In terms of its narrowness, it has the limitations you describe, but it also doesn’t solve other common problems. For example, many people complain about properties that are initialized only in a second phase of initialization (e.g. awakeFromNib) and right now, most folks resort to using typing their properties as ImplicitlyUnwrappedOptional to avoid using ! at every use site. A natural solution to that is to introduce a concept of a “delayed var x : T” which does not need initialization in init(), and runtime traps if it is read before initialized. This provides similar semantics to T!, but without infecting the type system. Better than T!, a “delayed let x : T” would allow exactly one runtime initialization of the property.

The problem with this line of thinking is that - if we kept going down this path - we’d end up adding a ton of very narrow solutions for specific problems, adding language complexity all the way. This is pretty dissatisfying for a number of reasons. :-)

A different approach is to introduce a single language feature that would allow you to define customization behavior for properties in a library, which would be a general solution to these sorts of issues. Joe Groff is working on a proposal to do just this, similar to the idea of Kotlin property delegates (https://kotlinlang.org/docs/reference/delegated-properties.html).

We’ve been a bit busy lately :-) but I’m hoping that he’ll send this proposal out in the next few weeks. Assuming that proposal works out, I expect lazy to get ripped out of the language, and *that* discussion can reopen detailed debate about what the replacement should look like.

-Chris

···

On Dec 4, 2015, at 5:40 AM, David Hart <david@hartbit.com> wrote:

In Objective-C, I often used the lazy initialization pattern to implement a cache for expensive operations. For exemple, here is an often used scenario in a project where objects behind foreign keys in a database ORM are only fetched when necessary:

When thinking about it, I came to the conclusion that the use cases of lazy seem very narrow compared to how useful the lazy initialization pattern was in Objective-C.
I want your opinion on three alternatives:

1- Do nothing, and use the slightly uglier Swift example when using a cache.
2- Modify lazy semantics to re-calculates when nil (I think this is the worst solution).
3- Add a cache modifier that re-calcualtes when nil.


(David Hart) #4

This property delegates feature from Kotlin sounds fantastic! As the examples in Kotlin show, it could bring a very powerful solution to many problems in Swift right now: lazy being narrow, cache missing, native KVO :smiley:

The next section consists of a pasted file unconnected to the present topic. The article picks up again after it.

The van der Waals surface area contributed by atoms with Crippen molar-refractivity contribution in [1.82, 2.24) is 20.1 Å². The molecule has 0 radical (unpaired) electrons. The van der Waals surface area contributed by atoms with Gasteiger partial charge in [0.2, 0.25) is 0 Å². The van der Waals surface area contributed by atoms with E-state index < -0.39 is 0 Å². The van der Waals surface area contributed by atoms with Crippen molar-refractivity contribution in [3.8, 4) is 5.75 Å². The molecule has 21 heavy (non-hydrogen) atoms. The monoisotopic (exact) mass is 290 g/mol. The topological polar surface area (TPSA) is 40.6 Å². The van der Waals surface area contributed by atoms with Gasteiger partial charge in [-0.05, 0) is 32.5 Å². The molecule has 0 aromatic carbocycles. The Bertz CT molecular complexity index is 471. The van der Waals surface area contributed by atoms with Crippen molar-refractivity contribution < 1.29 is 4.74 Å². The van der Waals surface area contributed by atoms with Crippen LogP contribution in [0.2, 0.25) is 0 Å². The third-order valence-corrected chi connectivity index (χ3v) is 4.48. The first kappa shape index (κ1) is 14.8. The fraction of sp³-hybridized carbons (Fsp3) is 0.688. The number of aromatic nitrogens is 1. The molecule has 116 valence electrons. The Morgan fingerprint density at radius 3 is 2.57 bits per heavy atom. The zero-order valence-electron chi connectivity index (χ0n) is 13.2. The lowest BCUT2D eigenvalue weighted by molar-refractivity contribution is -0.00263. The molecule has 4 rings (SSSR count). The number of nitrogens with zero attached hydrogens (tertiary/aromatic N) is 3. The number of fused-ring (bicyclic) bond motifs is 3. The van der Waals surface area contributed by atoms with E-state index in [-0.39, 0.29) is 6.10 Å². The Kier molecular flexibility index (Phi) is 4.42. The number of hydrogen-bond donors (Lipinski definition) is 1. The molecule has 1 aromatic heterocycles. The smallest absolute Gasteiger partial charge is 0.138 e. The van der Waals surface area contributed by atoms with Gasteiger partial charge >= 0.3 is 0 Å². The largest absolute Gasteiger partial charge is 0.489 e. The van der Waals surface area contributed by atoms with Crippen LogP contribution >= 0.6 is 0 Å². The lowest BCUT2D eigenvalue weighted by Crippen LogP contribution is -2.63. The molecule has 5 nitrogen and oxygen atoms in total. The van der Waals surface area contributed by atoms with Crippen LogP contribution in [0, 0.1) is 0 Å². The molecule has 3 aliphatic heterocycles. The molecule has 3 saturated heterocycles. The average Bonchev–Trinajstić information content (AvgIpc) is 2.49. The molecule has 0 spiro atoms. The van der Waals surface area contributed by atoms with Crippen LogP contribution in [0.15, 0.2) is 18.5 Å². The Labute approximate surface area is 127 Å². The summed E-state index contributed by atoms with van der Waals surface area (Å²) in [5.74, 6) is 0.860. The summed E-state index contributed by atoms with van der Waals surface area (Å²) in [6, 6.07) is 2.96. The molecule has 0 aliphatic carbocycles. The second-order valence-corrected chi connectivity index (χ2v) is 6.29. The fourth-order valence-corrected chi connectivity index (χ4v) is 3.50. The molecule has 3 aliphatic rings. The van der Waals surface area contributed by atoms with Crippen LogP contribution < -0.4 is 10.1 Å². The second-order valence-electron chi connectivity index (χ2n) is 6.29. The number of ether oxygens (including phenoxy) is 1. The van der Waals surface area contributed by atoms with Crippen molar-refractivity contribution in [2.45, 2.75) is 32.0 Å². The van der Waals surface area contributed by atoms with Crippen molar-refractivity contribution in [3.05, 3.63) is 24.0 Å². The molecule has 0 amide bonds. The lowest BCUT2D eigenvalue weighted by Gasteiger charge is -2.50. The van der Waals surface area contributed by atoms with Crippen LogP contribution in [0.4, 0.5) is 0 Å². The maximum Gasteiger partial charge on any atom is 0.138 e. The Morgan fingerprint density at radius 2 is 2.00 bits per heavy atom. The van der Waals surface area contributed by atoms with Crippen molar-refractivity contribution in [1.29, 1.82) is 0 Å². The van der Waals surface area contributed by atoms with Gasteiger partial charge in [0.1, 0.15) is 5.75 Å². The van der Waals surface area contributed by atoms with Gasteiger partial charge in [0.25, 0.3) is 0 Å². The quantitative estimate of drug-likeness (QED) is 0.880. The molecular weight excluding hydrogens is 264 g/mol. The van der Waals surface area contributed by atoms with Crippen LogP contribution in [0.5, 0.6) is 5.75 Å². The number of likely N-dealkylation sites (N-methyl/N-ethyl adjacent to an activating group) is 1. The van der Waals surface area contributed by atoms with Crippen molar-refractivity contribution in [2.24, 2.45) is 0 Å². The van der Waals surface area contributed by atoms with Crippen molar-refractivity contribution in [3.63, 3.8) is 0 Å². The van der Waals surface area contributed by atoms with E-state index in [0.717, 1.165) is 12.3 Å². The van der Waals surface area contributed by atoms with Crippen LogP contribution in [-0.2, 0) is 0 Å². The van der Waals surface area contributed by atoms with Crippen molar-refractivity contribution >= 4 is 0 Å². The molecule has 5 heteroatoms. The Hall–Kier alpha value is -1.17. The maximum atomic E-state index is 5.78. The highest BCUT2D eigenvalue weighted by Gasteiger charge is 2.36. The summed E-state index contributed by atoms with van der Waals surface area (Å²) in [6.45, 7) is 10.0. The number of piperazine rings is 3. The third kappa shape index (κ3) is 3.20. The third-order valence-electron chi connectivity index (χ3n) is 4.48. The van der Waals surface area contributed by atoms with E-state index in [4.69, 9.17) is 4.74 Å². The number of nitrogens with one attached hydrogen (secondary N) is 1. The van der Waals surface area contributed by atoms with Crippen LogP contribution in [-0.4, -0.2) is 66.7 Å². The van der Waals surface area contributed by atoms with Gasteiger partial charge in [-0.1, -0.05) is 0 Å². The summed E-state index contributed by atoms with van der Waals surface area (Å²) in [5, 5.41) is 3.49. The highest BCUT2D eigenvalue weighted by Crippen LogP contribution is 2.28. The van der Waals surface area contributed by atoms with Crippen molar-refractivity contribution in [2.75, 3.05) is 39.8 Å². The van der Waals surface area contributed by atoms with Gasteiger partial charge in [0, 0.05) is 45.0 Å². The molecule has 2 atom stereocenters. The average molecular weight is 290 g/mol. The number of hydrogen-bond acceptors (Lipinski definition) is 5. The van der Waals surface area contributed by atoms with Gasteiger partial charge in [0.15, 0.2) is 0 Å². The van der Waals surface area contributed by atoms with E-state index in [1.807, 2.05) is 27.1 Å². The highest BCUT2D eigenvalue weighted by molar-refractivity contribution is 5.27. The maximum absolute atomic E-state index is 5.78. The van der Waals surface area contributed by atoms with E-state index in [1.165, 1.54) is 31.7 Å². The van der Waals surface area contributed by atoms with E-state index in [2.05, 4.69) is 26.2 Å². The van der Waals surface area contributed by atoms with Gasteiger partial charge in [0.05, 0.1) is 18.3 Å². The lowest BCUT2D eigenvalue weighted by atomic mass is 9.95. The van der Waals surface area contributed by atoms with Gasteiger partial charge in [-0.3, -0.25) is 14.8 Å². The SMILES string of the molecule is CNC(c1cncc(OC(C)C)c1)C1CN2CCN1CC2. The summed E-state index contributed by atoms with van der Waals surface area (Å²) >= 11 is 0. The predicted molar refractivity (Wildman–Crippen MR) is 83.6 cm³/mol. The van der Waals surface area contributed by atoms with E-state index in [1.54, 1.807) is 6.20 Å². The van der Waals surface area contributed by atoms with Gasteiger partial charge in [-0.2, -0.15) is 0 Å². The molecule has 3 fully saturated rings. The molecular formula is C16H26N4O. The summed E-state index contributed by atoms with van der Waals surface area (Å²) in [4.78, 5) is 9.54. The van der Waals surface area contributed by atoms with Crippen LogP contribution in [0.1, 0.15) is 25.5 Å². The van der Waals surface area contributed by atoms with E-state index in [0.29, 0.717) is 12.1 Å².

This has just become my #1 feature proposal!

Super excited David!

···

On 06 Dec 2015, at 08:27, Chris Lattner <clattner@apple.com> wrote:

On Dec 4, 2015, at 5:40 AM, David Hart <david@hartbit.com> wrote:

In Objective-C, I often used the lazy initialization pattern to implement a cache for expensive operations. For exemple, here is an often used scenario in a project where objects behind foreign keys in a database ORM are only fetched when necessary:

When thinking about it, I came to the conclusion that the use cases of lazy seem very narrow compared to how useful the lazy initialization pattern was in Objective-C.
I want your opinion on three alternatives:

1- Do nothing, and use the slightly uglier Swift example when using a cache.
2- Modify lazy semantics to re-calculates when nil (I think this is the worst solution).
3- Add a cache modifier that re-calcualtes when nil.

Hi David,

My preference is:
4) Kick lazy out of the compiler and make it a standard library feature instead, allowing it to be extended in lots of ways.

The existing lazy behavior was added as a very narrow solution to a common scenario that would otherwise required optional machinations everywhere. It succeeded in that goal, but it is super narrow, and the implementation has a number of bugs (e.g. you can’t have a lazy local variable).

In terms of its narrowness, it has the limitations you describe, but it also doesn’t solve other common problems. For example, many people complain about properties that are initialized only in a second phase of initialization (e.g. awakeFromNib) and right now, most folks resort to using typing their properties as ImplicitlyUnwrappedOptional to avoid using ! at every use site. A natural solution to that is to introduce a concept of a “delayed var x : T” which does not need initialization in init(), and runtime traps if it is read before initialized. This provides similar semantics to T!, but without infecting the type system. Better than T!, a “delayed let x : T” would allow exactly one runtime initialization of the property.

The problem with this line of thinking is that - if we kept going down this path - we’d end up adding a ton of very narrow solutions for specific problems, adding language complexity all the way. This is pretty dissatisfying for a number of reasons. :slight_smile: